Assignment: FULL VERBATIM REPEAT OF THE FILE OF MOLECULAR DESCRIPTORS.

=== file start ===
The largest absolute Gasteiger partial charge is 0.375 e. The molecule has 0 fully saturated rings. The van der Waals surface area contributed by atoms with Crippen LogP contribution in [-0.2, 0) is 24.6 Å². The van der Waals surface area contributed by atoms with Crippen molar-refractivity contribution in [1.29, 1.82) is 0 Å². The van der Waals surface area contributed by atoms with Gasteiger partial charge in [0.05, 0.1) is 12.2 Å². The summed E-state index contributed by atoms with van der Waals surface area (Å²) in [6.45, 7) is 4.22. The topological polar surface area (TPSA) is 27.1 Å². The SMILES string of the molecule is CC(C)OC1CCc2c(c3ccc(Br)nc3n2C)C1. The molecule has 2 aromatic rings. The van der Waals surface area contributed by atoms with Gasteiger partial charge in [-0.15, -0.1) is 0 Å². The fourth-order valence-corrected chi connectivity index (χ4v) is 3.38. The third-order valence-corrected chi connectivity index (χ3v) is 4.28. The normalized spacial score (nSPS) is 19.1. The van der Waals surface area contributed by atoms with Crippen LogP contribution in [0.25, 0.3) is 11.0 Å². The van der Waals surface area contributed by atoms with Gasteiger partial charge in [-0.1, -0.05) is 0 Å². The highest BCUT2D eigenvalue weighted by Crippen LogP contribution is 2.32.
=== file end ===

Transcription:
The largest absolute Gasteiger partial charge is 0.375 e. The molecule has 0 fully saturated rings. The van der Waals surface area contributed by atoms with Crippen LogP contribution in [-0.2, 0) is 24.6 Å². The van der Waals surface area contributed by atoms with Crippen molar-refractivity contribution in [1.29, 1.82) is 0 Å². The van der Waals surface area contributed by atoms with Gasteiger partial charge in [0.05, 0.1) is 12.2 Å². The summed E-state index contributed by atoms with van der Waals surface area (Å²) in [6.45, 7) is 4.22. The topological polar surface area (TPSA) is 27.1 Å². The SMILES string of the molecule is CC(C)OC1CCc2c(c3ccc(Br)nc3n2C)C1. The molecule has 2 aromatic rings. The van der Waals surface area contributed by atoms with Gasteiger partial charge in [-0.15, -0.1) is 0 Å². The fourth-order valence-corrected chi connectivity index (χ4v) is 3.38. The third-order valence-corrected chi connectivity index (χ3v) is 4.28. The normalized spacial score (nSPS) is 19.1. The van der Waals surface area contributed by atoms with Crippen LogP contribution in [0.25, 0.3) is 11.0 Å². The van der Waals surface area contributed by atoms with Gasteiger partial charge in [-0.1, -0.05) is 0 Å². The highest BCUT2D eigenvalue weighted by Crippen LogP contribution is 2.32.